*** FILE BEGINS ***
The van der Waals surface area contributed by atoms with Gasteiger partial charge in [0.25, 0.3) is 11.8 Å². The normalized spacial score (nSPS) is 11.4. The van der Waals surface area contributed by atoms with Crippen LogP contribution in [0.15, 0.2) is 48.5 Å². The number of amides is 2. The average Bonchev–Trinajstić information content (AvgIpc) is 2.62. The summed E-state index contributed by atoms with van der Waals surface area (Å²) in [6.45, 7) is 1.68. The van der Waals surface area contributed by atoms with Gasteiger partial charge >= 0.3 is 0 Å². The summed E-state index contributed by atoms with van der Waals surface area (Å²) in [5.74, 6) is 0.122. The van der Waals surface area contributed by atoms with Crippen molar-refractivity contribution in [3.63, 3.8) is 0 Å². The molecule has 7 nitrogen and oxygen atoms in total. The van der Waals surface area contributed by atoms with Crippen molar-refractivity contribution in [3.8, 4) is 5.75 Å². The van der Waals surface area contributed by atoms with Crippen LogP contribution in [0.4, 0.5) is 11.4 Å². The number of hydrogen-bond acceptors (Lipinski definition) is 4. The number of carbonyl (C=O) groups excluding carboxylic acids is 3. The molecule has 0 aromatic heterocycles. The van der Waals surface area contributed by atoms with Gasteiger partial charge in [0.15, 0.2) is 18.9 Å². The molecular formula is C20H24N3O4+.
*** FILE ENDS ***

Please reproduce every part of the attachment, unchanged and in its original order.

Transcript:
The van der Waals surface area contributed by atoms with Gasteiger partial charge in [0.25, 0.3) is 11.8 Å². The normalized spacial score (nSPS) is 11.4. The van der Waals surface area contributed by atoms with Crippen LogP contribution in [0.15, 0.2) is 48.5 Å². The number of amides is 2. The average Bonchev–Trinajstić information content (AvgIpc) is 2.62. The summed E-state index contributed by atoms with van der Waals surface area (Å²) in [6.45, 7) is 1.68. The van der Waals surface area contributed by atoms with Gasteiger partial charge >= 0.3 is 0 Å². The summed E-state index contributed by atoms with van der Waals surface area (Å²) in [5.74, 6) is 0.122. The van der Waals surface area contributed by atoms with Crippen molar-refractivity contribution in [3.63, 3.8) is 0 Å². The molecule has 7 nitrogen and oxygen atoms in total. The van der Waals surface area contributed by atoms with Crippen molar-refractivity contribution in [3.8, 4) is 5.75 Å². The van der Waals surface area contributed by atoms with Crippen LogP contribution in [0.4, 0.5) is 11.4 Å². The number of hydrogen-bond acceptors (Lipinski definition) is 4. The number of carbonyl (C=O) groups excluding carboxylic acids is 3. The molecule has 0 aromatic heterocycles. The van der Waals surface area contributed by atoms with Gasteiger partial charge in [0.15, 0.2) is 18.9 Å². The molecular formula is C20H24N3O4+.